Monday, September 21, 2009

"Departures" (Language - Japanese) (2008) - Movie Review

“Departures” will be the second film after “The Barbarian Invasions” to give the death a certain awe and affection. This Japanese film which won the Academy Award for Best Foreign Films in 2008 has tragedy happening at five minute intervals because the lead man Daigo Kobayashi’s (Masahiro Motoki) new job involves funerals. And there are many of those, each of them moving us to tears and an appreciation for the art of their job whenever Daigo and his master Shōei Sasaki (Tsutomu Yamazaki) work on the dead souls.

Fortunately I have only witnessed few funerals so far but the visceral emotional response I had when a relative of mine was washed with her daughters crying would never go away. There was tragedy incomparable when a loved one departs. In a deadly cold winter is Daigo driving the car narrating that it has been two months since he moved away from Tokyo. They arrive where the body remains of a young girl. Pleasant and beautiful and it is a suicide. All this beauty dissolved by itself and Sasaki allows his subordinate to do this job. More than the intricate nuance in which Daigo undresses the body in front of the loved ones without an inch of the skin exposed, the hand movements in performing those tasks carries a gentleness which comes from a care for the deceased and a respect for the audience in that room.

Daigo was not a born encoffinement expert rather he had no linkage of such a career change from what he was doing. Not that there is a code and sign for an individual to be destined as the profession of encoffinement but Daigo handled the beauty of an instrument, Cello. He has been playing the instrument from very early age but his orchestra in Tokyo gets shutdown. He has hit a point wherein the music he dreamt and passionate about does not appeal any more in the sadness of the defeat. With no other means to fund the loan on the expensive Cello he bought, he tells the only option is to move back to his native Yamagata where his mother’s inheritance of a house will at least provide them shelter. His wife Mika (Ryoko Hirosue) cheerfully supports despite her having a job in Tokyo. This change will bring Daigo closer to death, well not for him but for the process and develop a strange affection as he continues in the work.

Yōjirō Takita, the director leans on the beauty of this skill. The actor Motoki plays the Cello and performs the art of dressing up the dead with a finesse he mastered specifically for the film. His interview consists of a single question whether he will work hard. And then an advance for simply showing up leaves him to see where this leads. His first assignment unfortunately becomes too much. The first job does not involve the awkwardness of being speechless in a room full of grieving, but an old lonely woman decomposed for a sufficiently long time. The stench of the room is nauseating and the master Sasaki who was tender and soft spoken suddenly commands in the worst harshest way possible. But that is the only way Daigo is going to get through it. And he comes home to feel the living in his wife. He smells and literally tries paint her body all over his to remind that the skin and flesh retain the sense he has known for. She does not know why he is behaving like that because Daigo did not tell her about the job.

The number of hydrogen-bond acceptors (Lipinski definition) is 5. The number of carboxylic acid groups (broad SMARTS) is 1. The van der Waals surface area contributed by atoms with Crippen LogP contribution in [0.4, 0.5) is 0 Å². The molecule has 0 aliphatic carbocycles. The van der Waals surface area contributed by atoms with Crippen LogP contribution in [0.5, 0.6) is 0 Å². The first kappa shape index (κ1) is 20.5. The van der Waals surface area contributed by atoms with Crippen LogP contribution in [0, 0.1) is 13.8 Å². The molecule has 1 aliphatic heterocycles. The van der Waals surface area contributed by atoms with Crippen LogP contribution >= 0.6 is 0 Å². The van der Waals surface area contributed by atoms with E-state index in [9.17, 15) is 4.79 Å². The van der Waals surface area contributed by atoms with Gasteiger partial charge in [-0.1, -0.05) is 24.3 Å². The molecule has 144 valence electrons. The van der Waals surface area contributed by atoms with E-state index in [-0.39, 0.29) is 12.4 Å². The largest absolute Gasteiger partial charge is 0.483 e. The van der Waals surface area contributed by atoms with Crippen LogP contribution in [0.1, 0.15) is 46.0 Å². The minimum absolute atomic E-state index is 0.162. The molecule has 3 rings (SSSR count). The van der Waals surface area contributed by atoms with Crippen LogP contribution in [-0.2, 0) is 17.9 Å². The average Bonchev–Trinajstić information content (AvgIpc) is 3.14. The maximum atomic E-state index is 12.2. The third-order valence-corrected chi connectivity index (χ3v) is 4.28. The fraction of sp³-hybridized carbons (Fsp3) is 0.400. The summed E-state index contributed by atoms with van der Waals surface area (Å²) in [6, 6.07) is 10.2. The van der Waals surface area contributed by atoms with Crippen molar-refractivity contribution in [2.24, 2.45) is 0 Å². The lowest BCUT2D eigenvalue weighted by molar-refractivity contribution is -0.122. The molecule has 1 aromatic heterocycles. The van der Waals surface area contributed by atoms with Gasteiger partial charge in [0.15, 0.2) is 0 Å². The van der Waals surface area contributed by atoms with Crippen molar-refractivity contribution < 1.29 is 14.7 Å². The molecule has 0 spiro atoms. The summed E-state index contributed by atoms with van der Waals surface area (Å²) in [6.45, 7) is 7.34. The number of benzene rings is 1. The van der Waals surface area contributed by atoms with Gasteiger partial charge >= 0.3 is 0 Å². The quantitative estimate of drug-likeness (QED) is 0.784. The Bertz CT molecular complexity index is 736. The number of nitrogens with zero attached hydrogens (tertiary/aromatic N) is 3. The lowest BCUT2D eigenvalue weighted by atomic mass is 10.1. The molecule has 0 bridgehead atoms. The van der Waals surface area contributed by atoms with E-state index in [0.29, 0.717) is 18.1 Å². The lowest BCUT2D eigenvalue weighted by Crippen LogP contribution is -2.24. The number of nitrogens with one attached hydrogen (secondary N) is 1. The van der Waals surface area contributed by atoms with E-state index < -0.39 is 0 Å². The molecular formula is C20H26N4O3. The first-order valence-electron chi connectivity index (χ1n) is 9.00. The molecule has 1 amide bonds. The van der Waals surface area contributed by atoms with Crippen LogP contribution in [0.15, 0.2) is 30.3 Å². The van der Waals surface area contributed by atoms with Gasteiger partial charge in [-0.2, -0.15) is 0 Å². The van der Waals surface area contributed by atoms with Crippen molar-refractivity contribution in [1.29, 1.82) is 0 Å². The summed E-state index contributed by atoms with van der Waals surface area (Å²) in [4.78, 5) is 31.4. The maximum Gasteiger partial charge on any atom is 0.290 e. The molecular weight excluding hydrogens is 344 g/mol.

“Departures” marginally appears to be the sappy tragic story which begs to feel for the funerals they visit and it is no surprise that at some point Daigo has to do the ritual to a close person to him. Yet whenever he is done with the dead making them into who were they when they were breathing, we empathize with the sudden emotional surge in the loved ones. They resurrect that temporary appearance one last time for the people surrounding to remember.

The death which has an impact people could never get over can be used in films as a last attempt on sympathy. That sympathy is for the film which would bludgeon from the audience of its last resort. But in “Departures” it is the film which shows as it is. It beautifies how much ever external it is and how it transpires Daigo into a liking for his another art, music. Suddenly he begins to enjoy playing the instrument as he used to. The movie deals how the taboo of dealing with the death does to Daigo making his wife to leave a friend to looked down upon. And when both of those realize their mistake, it is not communicated but purely felt by each other. “Departures” does that with its audience when the film gets over. We feel a great deal of everything in death, in music, in art and in human acceptance of the inevitability.

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